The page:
Hello, Claudville, Va., the home of the nation's first deployed wireless TV white spaces network. The FCC (Federal Communications Commission) voted a year ago to allow the unlicensed use of the interference buffer zones -- known as white spaces -- between digital television signals to deliver broadband and other advanced media services.
Under an experimental license granted by the FCC, Spectrum Bridge designed and deployed the wireless TV white spaces network to distribute broadband Internet connectivity in Claudville. Dell, Microsoft and the TDF Foundation contributed state-of-the-art computer systems and software applications to the local school, as well as the town's new computer center.
"I hope that Claudville will become a model for delivering broadband services to more rural communities in a cost-effective manner in the future," Rep. Rick Boucher (D-Va.), chairman of the House Subcommittee on Communications, Technology and the Internet, said in a statement.
The TV white spaces network is providing the "middle mile" link between the wired backhaul and the Wi-Fi hot spot networks deployed in Claudville's business area as well as the local school. The same network is also providing last mile broadband connectivity directly to end users.
To ensure that the use of TV white spaces in Claudville does not cause interference with local TV signals, the network is controlled by Spectrum Bridge's intelligent TV white spaces database system. This database assigns non-interfering frequencies to white spaces devices and can adapt in real time to new TV broadcasts, as well as to other protected TV band users operating in the area.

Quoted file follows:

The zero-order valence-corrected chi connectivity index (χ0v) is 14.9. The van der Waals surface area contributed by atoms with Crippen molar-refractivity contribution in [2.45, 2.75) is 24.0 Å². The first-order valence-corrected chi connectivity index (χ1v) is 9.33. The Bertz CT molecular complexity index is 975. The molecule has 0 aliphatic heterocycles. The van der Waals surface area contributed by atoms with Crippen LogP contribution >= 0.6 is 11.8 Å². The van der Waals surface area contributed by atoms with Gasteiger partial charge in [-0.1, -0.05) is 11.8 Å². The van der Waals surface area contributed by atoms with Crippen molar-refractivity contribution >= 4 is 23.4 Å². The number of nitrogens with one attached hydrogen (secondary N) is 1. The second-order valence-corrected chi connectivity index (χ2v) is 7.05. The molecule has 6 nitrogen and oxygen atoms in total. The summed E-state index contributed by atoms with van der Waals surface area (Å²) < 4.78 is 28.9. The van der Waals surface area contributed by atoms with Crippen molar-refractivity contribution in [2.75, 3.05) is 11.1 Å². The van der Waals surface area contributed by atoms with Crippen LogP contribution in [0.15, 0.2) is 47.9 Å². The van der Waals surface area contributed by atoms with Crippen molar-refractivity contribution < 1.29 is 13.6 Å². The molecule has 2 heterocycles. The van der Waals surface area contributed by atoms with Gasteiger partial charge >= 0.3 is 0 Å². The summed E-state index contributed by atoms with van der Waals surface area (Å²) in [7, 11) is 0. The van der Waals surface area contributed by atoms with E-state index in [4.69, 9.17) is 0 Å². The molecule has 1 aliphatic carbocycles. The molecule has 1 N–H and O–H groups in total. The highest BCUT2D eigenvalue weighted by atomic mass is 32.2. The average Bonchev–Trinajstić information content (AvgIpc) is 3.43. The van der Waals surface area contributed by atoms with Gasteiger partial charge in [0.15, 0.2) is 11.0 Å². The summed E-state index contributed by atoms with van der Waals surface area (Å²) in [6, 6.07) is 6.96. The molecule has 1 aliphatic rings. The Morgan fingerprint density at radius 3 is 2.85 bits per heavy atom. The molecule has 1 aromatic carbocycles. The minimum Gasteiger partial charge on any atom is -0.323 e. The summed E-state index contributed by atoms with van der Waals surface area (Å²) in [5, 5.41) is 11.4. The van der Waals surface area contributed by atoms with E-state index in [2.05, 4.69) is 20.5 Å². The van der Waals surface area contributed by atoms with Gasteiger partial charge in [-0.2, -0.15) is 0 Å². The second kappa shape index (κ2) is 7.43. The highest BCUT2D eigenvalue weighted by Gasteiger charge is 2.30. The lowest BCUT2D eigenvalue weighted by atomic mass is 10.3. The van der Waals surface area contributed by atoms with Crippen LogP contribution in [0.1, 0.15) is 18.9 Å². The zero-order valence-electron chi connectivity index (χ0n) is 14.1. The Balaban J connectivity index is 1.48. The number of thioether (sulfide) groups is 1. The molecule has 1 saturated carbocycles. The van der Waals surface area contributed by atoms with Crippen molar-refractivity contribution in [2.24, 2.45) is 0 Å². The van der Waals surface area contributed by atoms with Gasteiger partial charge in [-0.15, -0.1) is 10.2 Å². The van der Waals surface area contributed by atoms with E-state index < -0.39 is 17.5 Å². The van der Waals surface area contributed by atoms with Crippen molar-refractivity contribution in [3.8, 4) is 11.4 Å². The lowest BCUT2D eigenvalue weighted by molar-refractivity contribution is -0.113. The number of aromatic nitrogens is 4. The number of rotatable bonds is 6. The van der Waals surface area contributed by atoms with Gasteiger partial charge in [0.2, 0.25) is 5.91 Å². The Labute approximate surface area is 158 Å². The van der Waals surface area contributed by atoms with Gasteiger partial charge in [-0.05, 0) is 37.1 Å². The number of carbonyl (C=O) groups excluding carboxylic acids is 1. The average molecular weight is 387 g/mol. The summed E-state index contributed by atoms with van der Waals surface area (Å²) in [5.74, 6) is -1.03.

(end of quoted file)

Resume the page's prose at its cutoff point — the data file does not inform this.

"Due to its availability and range, TV white spaces have proved to be a very cost-effective way to distribute high-speed Internet in this heavily forested and hilly rural community," said Peter Stanforth, CTO of Spectrum Bridge. "The non-line of sight conditions, coupled with long distances between radios, would have posed significant challenges to existing unlicensed alternatives. TV white spaces could prove to be invaluable to those striving to bring broadband access to underserved and unserved rural communities."
The FCC white spaces decision came after a six-year proceeding at the agency that pitted broadcasters and a wide array of entertainment interests that were using the spectrum for the operation of wireless microphones against such powerhouse technology firms as Google, Microsoft, Intel, Motorola and Intel. Both Microsoft's Bill Gates and Google's Larry Page personally lobbied the FCC in favor of the use of white spaces.
The FCC's testing of devices operating in the white spaces was the cause of much dispute during the FCC proceeding. The FCC began testing white space devices with mixed results in January 2008 using a prototype device supplied by Microsoft. In July, the agency moved the tests outdoors using devices from Motorola, Philips, Adaptrum and InfoComm International. By October of last year, the FCC said testing proved white spaces devices would not cause interference.